Georgia County Considers Fining Owners of Barking Dogs (Nov. 25, 1997). The Atlanta Journal and Constitution reports that the Walton County (Georgia) Commission is proposing a new animal-control ordinance that would fine the owners of dogs that are a nuisance. The article says that specific penalties have not yet been proposed, but the commissioners are seeking to make dog-owners pay fines for dogs that bark excessively or stray too close to their neighbor's property.
Lake Tahoe Jet Ski Ban Challenged by Manufacturers (Oct. 31, 1997). The San Francisco Chronicle reports that the nation's jet ski industry filed suit in federal court in Sacramento, California, against Lake Tahoe's ban on personal watercraft. Watercraft manufacturers challenged the suit by arguing that the Tahoe Regional Planning Agency exceeded its authority when it adopted the ban, to take effect in June 1999. According to this article, the Lake Tahoe case is of particular importance because as "one of the nation's natural jewels," Lake Tahoe gives this fight "great visibility and importance."
New Zealand Residents Object to Coal Terminal, Say Proposed Site Would Endanger Animals and Pollute Neighborhood (Oct. 30, 1997). The Press of Christchurch, New Zealand, reports Granity residents are opposed to a proposed West Coast Coal Terminal site. Yesterday, these residents were given the opportunity to address the hearing for the proposal. Residents cited a number of concerns ranging from endangerment of wildlife to increased noise and air pollution.
National Parks Chief in Thailand Bans Motor Rally From Nature Reserve (Oct. 26, 1997). AP Worldstream reports that according to newspapers on Sunday, Chamni Saisuthiwong, chief of the Mae Wong National Park in Thailand, banned a fleet of off-road vehicles from entering the wilderness core of the nature reserve on Saturday. The 127 vehicles in the "Caravan" motor rally were stopped from traveling along a 28-kilometer (17-mile) dirt track inside the park. According to the English-language daily, The Nation, local environmentalists had complained that the loud noise and music from the car rally would frighten the park's wildlife.
Off-road Vehicles Prohibited from Thailand Park; Noise Said to Scare Wildlife (Oct. 26, 1997). The Bangkok Post of Bangkok, Thailand, reported that about 300 off-roaders were barred yesterday from entering Mae Wong National Park by forestry officials who feared they would damage the environment and scare wildlife with their noise.
Navy Officials Say Moving Military Jets to Virginia Would Have Little Impact on Coastal Bombing Range (Oct. 24, 1997). The Virginian-Pilot reports that Navy officials said at a meeting Thursday night in Manteo, Virginia that if 180 F/A-18 aircraft are moved from Florida to Oceana Naval Air Station near Virginia Beach, there would be only a slight increase in activity at the Dare County Bombing Range, and no impact on the surrounding environment. Navy officials' comments were made at an informational meeting, followed by a public hearing regarding the draft environmental impact statement on the proposal to shift the jets to Virginia. The article notes that only one Dare resident attended the meeting.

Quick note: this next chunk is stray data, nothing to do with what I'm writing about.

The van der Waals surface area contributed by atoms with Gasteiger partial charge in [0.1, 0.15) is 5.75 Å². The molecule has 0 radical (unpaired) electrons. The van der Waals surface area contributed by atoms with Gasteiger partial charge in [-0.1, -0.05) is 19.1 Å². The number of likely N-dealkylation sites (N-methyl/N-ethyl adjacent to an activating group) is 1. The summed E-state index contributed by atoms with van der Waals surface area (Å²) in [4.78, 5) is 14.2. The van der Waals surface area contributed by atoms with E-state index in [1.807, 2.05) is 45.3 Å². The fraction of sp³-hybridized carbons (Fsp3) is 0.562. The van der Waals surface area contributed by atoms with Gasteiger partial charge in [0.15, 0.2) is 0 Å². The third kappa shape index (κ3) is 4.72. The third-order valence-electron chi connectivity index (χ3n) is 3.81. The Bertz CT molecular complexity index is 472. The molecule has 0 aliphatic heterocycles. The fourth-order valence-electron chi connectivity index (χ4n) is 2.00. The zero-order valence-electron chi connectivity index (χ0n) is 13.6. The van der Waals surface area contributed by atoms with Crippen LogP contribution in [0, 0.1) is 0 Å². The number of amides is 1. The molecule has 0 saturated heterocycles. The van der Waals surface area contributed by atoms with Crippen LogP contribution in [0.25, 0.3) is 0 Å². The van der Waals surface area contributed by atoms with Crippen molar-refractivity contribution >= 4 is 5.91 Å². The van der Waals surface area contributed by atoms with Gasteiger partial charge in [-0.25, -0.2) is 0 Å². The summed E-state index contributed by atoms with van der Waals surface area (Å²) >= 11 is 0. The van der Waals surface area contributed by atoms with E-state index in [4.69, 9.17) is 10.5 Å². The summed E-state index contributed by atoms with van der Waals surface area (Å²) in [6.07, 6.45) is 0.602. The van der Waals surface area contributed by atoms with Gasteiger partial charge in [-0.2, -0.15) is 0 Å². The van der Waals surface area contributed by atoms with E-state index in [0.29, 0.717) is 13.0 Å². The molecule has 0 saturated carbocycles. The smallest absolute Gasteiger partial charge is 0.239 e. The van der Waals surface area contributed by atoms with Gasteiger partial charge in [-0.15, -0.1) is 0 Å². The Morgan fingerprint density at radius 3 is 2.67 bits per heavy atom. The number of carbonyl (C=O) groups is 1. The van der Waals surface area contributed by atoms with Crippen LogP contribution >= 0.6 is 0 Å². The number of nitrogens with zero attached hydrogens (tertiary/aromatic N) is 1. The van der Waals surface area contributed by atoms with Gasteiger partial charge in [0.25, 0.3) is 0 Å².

Arizona Town and Kennel Fight Over Noise from Barking Dogs (Oct. 1, 1997). The Arizona Republic reports that city officials in Paradise Valley, Arizona, a kennel owner, and neighbors of the kennel are involved in a fight over noise from barking dogs. Last spring, the town's code enforcement committee decided that the kennel owner's barking dogs violated a town code and placed restrictions on the kennel. Last week, the committee rejected the kennel owner's motion to hold a re-hearing of the decision. Meanwhile, the kennel owner has filed two lawsuits against the town, the article says.
Dutch Airline Rejects Runways in North Sea for Schiphol (Oct. 1, 1997). Jane's Airport Review talks about the growth at Schiphol Airport in Amsterdam, The Netherlands, and the White Paper that sets down clear limits to the airport's future growth, specifying day- and night-time ' noise zones'; a maximum annual throughput of passengers; freight; and enhanced safety and emissions. The growth of the airport has already outgrown the projections on which the 1990 study was completed.
Bibliographic Report Available on Psychological and Physiological Effects of Noise Pollution (Sep. 1, 1997). The publication Life Sciences & Biotechnology Update printed information about a bibliographic report available from the NTIS Bibliographic Database about the psychological and physiological effects of noise pollution. The report is a collection of up to 250 abstracts of available reports, studies, papers, and other documentation on a range of noise pollution issues, including: human reactions and tolerance to noise from aircraft, vehicular traffic, processing industries, and military operations; noise abatement and control; noise management systems; dose-response relationships; attitude surveys; public opinion case studies; noise effects on animal ecology; and more. The report also contains information about ordering the various studies, and extensive indexing.
Maine Resident Decries the Noisiness of Life Outdoors (Aug. 18, 1997). The Kennebec Journal printed an editorial from George Smith, a Mount Vernon, Maine resident, which says that quiet is an important aspect of life in Maine that is not appreciated, understood, protected or respected. The writer goes on to detail several personal experiences he has had with noise or the absence of noise in the outdoors, including noise from trains, personal watercraft, barking dogs, and loud radios, and the affect of noise on fish.